Two Iranian Christians Refuse to Renounce Their Christian Faith to Regain Freedom from Prison

Two Iranian Christians at their final appeal hearing were ordered by a court to renounce their Christian faith to gain their freedom but they refused to do so.

Christian Solidarity Worldwide said the hearing took place on Tuesday in Tehran, where Christians Saheb Fadaie and Fatemeh Bakhteri were ordered by presiding judges Hassan Babaee and Ahmad Zargar to turn away from their religion.

The believers, who refused to comply, have been convicted of “spreading propaganda against the regime,” and are waiting to hear their final verdict. In September, Fadaie was sentenced to 18 months in prison, along with two years of internal exile, while Bakhteri was sentenced to one year in prison.

The Christians were arrested and convicted for discussing Christian doctrine in a house church, which was deemed to be an attack on Islam, the dominant religion in Iran.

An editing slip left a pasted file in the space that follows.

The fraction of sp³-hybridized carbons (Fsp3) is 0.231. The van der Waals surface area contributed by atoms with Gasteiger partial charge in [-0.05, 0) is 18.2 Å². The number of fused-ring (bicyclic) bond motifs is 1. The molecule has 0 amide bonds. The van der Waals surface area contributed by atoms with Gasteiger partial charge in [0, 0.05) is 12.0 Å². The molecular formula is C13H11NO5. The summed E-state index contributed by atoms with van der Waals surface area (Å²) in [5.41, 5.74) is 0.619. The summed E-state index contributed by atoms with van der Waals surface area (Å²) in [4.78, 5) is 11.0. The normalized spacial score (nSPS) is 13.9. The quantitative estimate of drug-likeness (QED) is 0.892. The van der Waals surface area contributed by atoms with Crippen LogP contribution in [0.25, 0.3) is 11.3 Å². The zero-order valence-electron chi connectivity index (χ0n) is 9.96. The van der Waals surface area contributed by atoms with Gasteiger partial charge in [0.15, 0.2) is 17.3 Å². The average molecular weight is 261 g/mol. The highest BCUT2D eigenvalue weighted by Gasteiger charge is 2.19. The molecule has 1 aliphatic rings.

Fadaie is already serving a 10-year prison sentence in the notorious Evin prison in Tehran, convicted in July 2017 along with three other Christians “for acting against national security” by “promoting Zionist Christianity.”

CSW’s Chief Executive Mervyn Thomas argued that Fadaie’s and Bakhteri’s convictions not only go against their right to religious freedom, but also “criminalizes the Christian faith, which the Iranian Constitution purports to recognize.”

“It is deeply concerning that Judges Babaee and Zargar are presiding over their appeal, especially in view of the unacceptable demand for them to renounce their faith; the rejection by these judges of a previous appeal involving Mr. Fadaie, and the allegations that both judges are implicated in human rights violations,” Thomas added.

The CSW head insisted that the two Christians deserve due process and to have their verdicts overturned.

“We also continue to urge the Iranian government to cease all forms of harassment and intimidation of peaceable religious communities, and to release all those detained in connection with their religion or belief,” he said.

In October, a ministry helping Iranian believers told The Christian Post that it was witnessing one of the “fastest growing underground church movements” in the world.

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SOURCE: Christian Post, Stoyan Zaimov